Bill seeks to reverse drop in venison donationsST. PAUL, Minn. (AP) — Tighter rules are being blamed for a sharp drop-off in donations of venison to Minnesota's food shelves.
ST. PAUL, Minn. (AP) — Tighter rules are being blamed for a sharp drop-off in donations of venison to Minnesota's food shelves.
Since the state began requiring X-rays of donated venison to ensure it's not contaminated with lead from bullet fragments, donations have plunged from 78,500 pounds in 2007 to about 20,000 pounds in 2010.
Sen. Bill Ingebrigtsen, chairman of the Senate Environment and Natural Resources committee, says meat processors are not participating in the program because of all the rules. Minnesota Public Radio reports (http://bit.ly/vZzh73) his committee heard testimony but did not vote Tuesday on his bill to loosen the requirements.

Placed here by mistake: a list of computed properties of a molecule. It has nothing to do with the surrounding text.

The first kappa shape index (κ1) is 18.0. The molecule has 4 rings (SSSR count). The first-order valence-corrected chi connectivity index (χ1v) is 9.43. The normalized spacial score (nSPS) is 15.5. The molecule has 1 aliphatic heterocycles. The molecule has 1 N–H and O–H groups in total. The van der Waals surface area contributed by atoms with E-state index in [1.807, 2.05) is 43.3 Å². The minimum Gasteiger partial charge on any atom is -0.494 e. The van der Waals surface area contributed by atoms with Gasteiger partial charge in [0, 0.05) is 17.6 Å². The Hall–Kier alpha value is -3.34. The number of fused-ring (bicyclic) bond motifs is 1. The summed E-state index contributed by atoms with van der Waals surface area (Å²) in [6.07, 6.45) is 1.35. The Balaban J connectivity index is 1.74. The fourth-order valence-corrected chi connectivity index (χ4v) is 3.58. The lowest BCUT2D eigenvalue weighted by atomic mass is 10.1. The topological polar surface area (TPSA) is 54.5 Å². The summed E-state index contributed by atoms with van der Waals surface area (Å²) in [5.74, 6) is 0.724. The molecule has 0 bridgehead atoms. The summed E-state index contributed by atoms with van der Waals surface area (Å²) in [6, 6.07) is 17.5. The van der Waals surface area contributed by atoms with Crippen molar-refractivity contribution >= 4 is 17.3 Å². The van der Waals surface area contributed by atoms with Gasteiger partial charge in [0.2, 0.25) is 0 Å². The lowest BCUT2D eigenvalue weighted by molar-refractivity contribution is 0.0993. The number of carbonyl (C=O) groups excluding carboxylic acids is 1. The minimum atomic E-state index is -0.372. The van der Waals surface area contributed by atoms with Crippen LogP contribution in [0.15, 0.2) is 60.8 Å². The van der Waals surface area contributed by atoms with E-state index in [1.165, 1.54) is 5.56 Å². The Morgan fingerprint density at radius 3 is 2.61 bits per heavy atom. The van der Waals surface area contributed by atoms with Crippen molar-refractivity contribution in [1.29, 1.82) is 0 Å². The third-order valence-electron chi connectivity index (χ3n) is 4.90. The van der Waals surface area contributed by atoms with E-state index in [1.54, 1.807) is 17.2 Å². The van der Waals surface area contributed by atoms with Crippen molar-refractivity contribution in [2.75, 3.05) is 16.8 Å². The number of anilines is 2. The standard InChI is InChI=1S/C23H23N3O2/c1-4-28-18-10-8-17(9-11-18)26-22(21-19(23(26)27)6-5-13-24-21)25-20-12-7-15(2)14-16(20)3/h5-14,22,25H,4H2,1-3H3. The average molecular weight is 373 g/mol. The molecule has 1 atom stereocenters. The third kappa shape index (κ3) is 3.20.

Greta Gauthier, director of governmental relations for the Minnesota Department of Agriculture, testified against the bill. She cited tests that found lead in around a quarter of venison samples checked before the X-ray requirement.